Ecotourism to protect the Tsingy,the stone Forest of Madagascar
The Tsingy of Bemaraha offer one of the most spectacular sights on the Big Island. Here are real rock cathedrals of limestone sculpted into blades or sharp needles: in Malagasy, Tsingy means "where one can walk barefoot” ... Jean-Claude Dobrilla, who is a caver and explorer, has ventured inside these incredible structures. To help maintain parks in Madagascar, he has created the Antsika association, which means "together" in Malagasy. His goal is to help local people to make a living from their natural resources whilst preserving them.
"I was a consultant in ecotourism for the natural parks of Madagascar from 1996 to 2006. My job was to create and develop tourist circuits in rocky sites with difficult access, including the Tsingy of Bemaraha Natural Park. Maintenance of these facilities is burdensome for the Madagascar National Park, which is responsible for managing 52 protected areas. This fact led to the idea of creating this association, which steps in at the request of the Malagasy to give support in problematic sites," explains Jean Claude Dobrilla.
THE TSINGY OF BEMARAHA NATIONAL PARK
Classified as a World heritage site by Unesco in 1990, the Tsingy of Bemaraha National Park is the largest protected area in Madagascar (152 00 ha). From the air, the show is fascinating, tall limestone blades as far as the eye can see, separated by deep cracks where the light is lost in a multitude of underground passages. This unique topography makes it a hostile environment, which is virtually unexplored and therefore has tremendous potential for future research.
THE FACILITIES OF THE PARK
In the past, only experienced professionals could access these inhospitable but grandiose environments. It is a real challenge for human beings to move through the Tsingy among these razors-sharp vertical blades, cliffs, sinkholes and deep underground labyrinths: it requires excellent caving and vertical techniques!
After several expeditions, some areas were selected based on their potential tourist attraction. Simple discrete access facilities were been designed to allow visitors to travel into the magical world of Tsingy. The project was funded by the European Union. The installation took avoer 9 years to complete. Today 8 circuits of varying difficulty are open to the public.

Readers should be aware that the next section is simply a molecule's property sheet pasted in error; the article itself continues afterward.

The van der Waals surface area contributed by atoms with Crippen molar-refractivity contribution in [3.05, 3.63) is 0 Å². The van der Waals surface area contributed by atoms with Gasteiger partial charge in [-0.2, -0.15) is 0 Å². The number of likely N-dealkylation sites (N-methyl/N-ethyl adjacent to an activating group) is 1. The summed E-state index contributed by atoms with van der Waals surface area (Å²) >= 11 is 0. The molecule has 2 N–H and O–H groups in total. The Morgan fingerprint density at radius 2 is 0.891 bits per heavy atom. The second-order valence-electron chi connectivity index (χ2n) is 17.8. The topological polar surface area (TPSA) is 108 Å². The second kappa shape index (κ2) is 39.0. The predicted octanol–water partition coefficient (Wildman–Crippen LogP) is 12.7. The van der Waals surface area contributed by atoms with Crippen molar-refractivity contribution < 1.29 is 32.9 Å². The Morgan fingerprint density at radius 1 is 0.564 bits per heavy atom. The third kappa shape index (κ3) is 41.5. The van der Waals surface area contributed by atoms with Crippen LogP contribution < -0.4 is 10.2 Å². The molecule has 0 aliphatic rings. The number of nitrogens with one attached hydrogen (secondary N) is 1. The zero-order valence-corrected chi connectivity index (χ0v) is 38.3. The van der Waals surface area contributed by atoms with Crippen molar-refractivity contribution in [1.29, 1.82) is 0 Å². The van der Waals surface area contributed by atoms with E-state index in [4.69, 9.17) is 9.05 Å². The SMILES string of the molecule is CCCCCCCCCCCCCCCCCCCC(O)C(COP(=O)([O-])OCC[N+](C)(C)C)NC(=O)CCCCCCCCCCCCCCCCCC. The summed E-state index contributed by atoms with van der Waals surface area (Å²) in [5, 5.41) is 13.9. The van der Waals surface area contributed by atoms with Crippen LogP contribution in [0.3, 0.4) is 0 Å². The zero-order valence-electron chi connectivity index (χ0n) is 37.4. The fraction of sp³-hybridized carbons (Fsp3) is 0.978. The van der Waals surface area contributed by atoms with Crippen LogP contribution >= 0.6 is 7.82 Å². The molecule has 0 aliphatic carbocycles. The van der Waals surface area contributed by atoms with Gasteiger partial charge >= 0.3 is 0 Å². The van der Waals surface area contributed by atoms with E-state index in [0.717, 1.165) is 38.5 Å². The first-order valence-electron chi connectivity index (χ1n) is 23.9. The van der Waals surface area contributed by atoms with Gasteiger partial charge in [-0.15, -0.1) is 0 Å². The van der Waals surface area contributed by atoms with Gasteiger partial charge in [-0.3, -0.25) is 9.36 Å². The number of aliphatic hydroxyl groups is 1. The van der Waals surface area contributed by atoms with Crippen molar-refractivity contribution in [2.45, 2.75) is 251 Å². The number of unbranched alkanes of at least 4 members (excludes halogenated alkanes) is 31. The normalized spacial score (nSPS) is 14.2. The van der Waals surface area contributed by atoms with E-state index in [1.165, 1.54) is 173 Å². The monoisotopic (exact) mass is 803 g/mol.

With the support of the Petzl Foundation, the Antsika association helps to maintain the Bemaraha Park facilities as well as those in the Ankarana Reserve, which is famous for its green lake nestled at the bottom of a deep natural amphitheater. Jean-Claude Dobrilla carries out essential, “behind-the-scenes” work in the Tsingy. He checks, repairs and secures all circuits, including bridges and suspended walkways above the sharp points of the Tsingy. He also trains the park officials and local maintenance labor. In addition, he organizes refresher training courses for guides.
THE ROLE OF TOURISM IN SUSTAINABLE DEVELOPMENT
In Bemaraha and Ankarana parks, the Tsingy would be totally inaccessible without these access facilities. However today, thanks to a growing number of tourists visiting the area, many local people are now making a living there, such as guides, 4x4 drivers and all those who work in hotels and restaurants. In Bemaraha alone, at least 2000 Malagasy have found work in ecotourism.
It goes without saying that the proper maintenance of these access facilities has a significant impact on local economic development.
More about Madagascar:
According to UNESCO, Madagascar, often called "the land of mega diversity”, is a global priority in terms of biodiversity conservation. Intensive deforestation currently prevailing in Madagascar, will lead to the disappearance of the primary forest, in which 80% of plant species are endemic. Protected areas were created to save a few representative areas of each region. However, the experts are unanimous. In thirty years, apart from these protected areas, there will not be a single primary forest left in Madagascar. The survival of these areas will in turn be threatened, if the local residents do not benefit economically by protecting them.
There are currently 52 spread throughout the country. They are managed by the Madagascar National Park.
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